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My cousin just emailed me that his wonderful rescue chocolate Lab, Sally, has been diagnosed with this...any info out there...??? Thanks for any help !!
 

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Unfortunately I do know about Mast cell tumours as Duncan, my 11 year old black lab was diagnosed with one a couple of months ago.

The REALLY important thing is that the tumour is removed with wide margins (>2cm if possible). Duncan's was on his neck about midway down, 1" in size .... he came home with an incision running from above his ear right down to where his neck met his shoulder. The surgeon also ended up taking part of his cleidocervicalis muscle, leaving a sizeable hole in his neck.

As you may know, Mast cells are one of 3 grades (depending on how extensive they are and the characteristics of the cells within the mass) and 4 grades (depending on lymph node involvement, metastases etc) , which can only be determined after the mass is removed and other tests like ultrasound, buffy coat smear and bone marrow aspirates are performed. Grade I tumors, if removed with clean margins are typically curable. Grade II's even with clean margins have a 20% recurrance rate and are unpredictable in how they will act. Survival rates seem to vary between papers, but it seems about 75% of dogs with a Grade II live > 6 months unless you do radiation treatment when >80% live over 5 years. Grade III are aggressive tumours with a poor prognosis, only 15% living >6 months after diagnosis.

Now, after having said this, dogs don't read papers or textbooks. I have several colleagues who have dogs with Grade II tumours who are >1 year post mass removal and doing great.

Duncan also had a Grade II, stage I tumour. He was put on Benedryl and Famotidine prior to, and for a few weeks post surgery (Mast cells release histamine, that can cause GI upset). In fact many dogs with Mast Cell disease don't die from the tumours, but rather because they have GI side effects (e.g. ulcers) that affect their quality of life.

Unfortunately for Duncan he is going back for a recheck tomorrow as his incision has developed a new lump along it. I think it is a suture reaction, but Mast cells are known as great pretenders, so every new lump and bump needs to be checked out.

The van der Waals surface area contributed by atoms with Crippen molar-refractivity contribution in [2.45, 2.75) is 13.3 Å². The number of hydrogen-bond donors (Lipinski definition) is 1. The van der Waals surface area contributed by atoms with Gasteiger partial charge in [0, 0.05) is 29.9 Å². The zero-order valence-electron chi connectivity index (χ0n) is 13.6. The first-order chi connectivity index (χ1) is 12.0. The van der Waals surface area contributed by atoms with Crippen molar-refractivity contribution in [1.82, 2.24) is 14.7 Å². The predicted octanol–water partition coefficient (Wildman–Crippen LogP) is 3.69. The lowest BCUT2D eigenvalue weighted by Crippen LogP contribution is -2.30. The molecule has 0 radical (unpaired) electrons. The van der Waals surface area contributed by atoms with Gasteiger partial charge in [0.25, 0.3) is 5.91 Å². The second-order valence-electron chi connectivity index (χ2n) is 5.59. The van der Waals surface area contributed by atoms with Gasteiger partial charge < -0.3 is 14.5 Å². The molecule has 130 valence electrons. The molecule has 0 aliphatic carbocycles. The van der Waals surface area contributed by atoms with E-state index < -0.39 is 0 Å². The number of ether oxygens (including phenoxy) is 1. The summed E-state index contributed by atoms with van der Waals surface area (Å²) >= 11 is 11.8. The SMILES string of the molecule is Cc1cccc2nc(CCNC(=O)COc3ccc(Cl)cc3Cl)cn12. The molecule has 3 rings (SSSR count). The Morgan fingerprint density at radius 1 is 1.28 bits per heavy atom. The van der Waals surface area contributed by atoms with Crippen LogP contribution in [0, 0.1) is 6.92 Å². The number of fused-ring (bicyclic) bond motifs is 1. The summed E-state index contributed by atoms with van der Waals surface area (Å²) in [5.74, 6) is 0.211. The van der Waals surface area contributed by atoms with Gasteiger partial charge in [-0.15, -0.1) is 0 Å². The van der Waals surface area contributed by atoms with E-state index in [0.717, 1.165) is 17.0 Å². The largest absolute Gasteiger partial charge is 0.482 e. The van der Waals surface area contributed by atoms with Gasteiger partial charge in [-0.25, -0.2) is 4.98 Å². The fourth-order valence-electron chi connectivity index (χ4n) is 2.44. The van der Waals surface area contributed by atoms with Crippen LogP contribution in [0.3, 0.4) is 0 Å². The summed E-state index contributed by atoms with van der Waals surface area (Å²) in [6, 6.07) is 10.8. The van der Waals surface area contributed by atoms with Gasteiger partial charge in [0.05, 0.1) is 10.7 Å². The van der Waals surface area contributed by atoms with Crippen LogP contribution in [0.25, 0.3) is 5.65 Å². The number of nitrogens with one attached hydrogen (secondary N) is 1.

One other thing I did was to change Duncan to a low carb diet (I use Natures Variety Prairie) as cancer cells like carbs.

There are several good support groups including the Canine Cancer list (http://groups.yahoo.com/group/CanineCancer/) and the Canine Cancer Comfort list (http://www.caninecancerawareness.org). There are members of these groups who have much more experience and advice than I.

Wishing Sally the best
 

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My dog had a grade one removed when he was 7. He died at 14.5 of something unrelated and the cancer had never returned.
Over the years he had many other lumps and bumps, all benign.
Prayers for some good news!
 

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They are the most common tumor I believe, and can be "easy" to remove or can be very very fatal.

There are some links in here to some info on tagamet:

http://search.lef.org/cgi-src-bin/MsmGo....er%20tagamet%20
http://www.second-opinions.co.uk/cimetidine.html
http://findarticles.com/p/articles/mi_m0ISW/is_2002_April/ai_84211163/print

There is a lot of info about mast cell tumors on the yahoo canine cancer list. Treatment depends on the dog, the tumor, and what your cousin is willing to do.

Here's a thread that contains lots of success stories:
http://www.germanshepherds.com/forum/ubbthreads.php?ubb=showflat&Number=442265&page=17#Post442265

Here's a pic after my girl's surgery nearly a year ago:
http://i47.photobucket.com/albums/f179/other95/medical/IMG_2267edit.jpg
 

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I seem to remember a canine oncologist, maybe in Viena, VA? I think we have one here in Annapolis on Bestgate Road.
 
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